I can’t remember when I first met him. Perhaps 25 years ago when I was making a living as a political cartoonist and caricaturist. I was one of many young artists influenced by his great style and humor - so I probably met him at some political or artist gathering, and he was always very friendly to me.
Apparently at one time he had ambitions to be an animator - in fact he once did an impromptu drawing of Goofy for me - (it wasn’t bad!) - So we bonded over animation.
I remember back in the early ‘90s going to a Guernsey auction of all of Preston Blair’s animation. (He is another of my personal gods), and I bumped into David and the brilliant Peter DeSeve - and we decided to pool our money and purchase a whole sequence of the alligator dancing from Fantasia (“The Dance of the Hours”). I believe it was about 30 drawings. Then we decided to meet at his place in Brooklyn Heights and divvy up the drawings so we all had a continuous set. It was great fun because he got very personal about his art and creativity - he even opened up his caricature drawer and offered me a pick of any of the drawings. It was a tough choice, but I took the Jimmy Stewart.
I’ve just returned from a memorial of the great artist - and there I got to chat with Steve Brodner, Victor Juhascz, Arnold Roth and Jules Feiffer, and so many people referred to him as the greatest caricature artist of his generation, which I strongly disagree with. To me he’s the greatest American caricaturist ever - no one will ever surpass him. He’s one reason I gave up caricaturing and moved into animation.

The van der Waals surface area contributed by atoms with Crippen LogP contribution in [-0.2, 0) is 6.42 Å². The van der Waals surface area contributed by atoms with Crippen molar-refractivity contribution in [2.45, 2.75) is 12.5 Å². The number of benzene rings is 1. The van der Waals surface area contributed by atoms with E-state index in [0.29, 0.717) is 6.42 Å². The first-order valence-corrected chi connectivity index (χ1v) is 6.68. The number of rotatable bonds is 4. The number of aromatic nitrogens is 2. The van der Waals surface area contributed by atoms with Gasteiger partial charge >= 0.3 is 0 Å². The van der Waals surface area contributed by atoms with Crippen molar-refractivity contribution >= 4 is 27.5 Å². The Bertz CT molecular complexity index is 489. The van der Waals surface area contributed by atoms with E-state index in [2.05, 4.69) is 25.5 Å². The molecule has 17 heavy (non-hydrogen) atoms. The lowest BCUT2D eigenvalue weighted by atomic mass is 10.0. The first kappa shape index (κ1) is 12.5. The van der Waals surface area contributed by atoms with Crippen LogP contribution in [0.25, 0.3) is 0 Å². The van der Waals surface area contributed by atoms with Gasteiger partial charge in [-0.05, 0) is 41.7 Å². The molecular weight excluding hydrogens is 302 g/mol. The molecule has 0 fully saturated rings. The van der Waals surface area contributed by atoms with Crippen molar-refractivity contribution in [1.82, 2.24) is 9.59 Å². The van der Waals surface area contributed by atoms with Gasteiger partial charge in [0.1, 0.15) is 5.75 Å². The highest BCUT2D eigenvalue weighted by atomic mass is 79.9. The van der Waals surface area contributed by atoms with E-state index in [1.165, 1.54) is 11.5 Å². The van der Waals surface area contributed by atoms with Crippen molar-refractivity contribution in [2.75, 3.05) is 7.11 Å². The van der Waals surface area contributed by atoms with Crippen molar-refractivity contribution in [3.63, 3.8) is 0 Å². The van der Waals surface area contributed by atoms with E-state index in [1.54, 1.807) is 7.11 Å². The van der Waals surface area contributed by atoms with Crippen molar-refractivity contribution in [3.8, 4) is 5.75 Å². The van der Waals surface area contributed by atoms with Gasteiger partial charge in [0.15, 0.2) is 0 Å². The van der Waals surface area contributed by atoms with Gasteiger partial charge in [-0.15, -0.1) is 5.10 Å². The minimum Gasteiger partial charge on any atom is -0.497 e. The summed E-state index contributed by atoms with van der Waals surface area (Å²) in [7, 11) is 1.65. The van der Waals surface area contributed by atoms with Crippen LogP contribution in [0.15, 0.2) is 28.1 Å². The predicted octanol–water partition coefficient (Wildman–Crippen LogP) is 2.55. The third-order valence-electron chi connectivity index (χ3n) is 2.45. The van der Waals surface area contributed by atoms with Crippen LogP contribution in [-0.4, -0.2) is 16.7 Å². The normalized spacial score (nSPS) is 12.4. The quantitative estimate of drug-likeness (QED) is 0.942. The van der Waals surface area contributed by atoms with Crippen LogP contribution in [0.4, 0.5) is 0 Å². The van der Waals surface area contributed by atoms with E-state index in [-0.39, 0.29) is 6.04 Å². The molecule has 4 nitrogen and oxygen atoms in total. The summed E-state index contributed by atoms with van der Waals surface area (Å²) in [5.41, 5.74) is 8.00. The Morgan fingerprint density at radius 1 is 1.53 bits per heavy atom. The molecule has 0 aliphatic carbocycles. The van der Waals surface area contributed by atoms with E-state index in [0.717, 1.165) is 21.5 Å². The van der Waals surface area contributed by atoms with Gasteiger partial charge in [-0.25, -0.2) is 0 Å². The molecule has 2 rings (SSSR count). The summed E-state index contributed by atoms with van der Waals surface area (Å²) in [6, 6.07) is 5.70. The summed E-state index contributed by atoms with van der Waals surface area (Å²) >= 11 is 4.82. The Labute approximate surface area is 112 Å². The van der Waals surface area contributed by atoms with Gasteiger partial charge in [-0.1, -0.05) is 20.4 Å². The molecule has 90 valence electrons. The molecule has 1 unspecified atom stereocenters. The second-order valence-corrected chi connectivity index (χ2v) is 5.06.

Wednesday, February 3, 2010
It's quite a scary piece, something I truly appreciate. Especially since it was animated 70 years ago! The black eyes of the elephants, the conformist marching, the demented music, the experimental color and line work.. pure gold. I posted a HIGH RES of the entire movie here. The sequence managed to convey a spooky interlude that fits the intoxicated state of Dumbo and the mouse, also, acting as a segue to the realization that Dumbo can fly. The sync with the score in this twisted segment is flawless, those animators utilized musical rhythm to perfection. The segment was directed by Norman Ferguson and animated by Hicks Lokey, Frank Thomas and Howard Swift... yeah Bill.. those guys suck.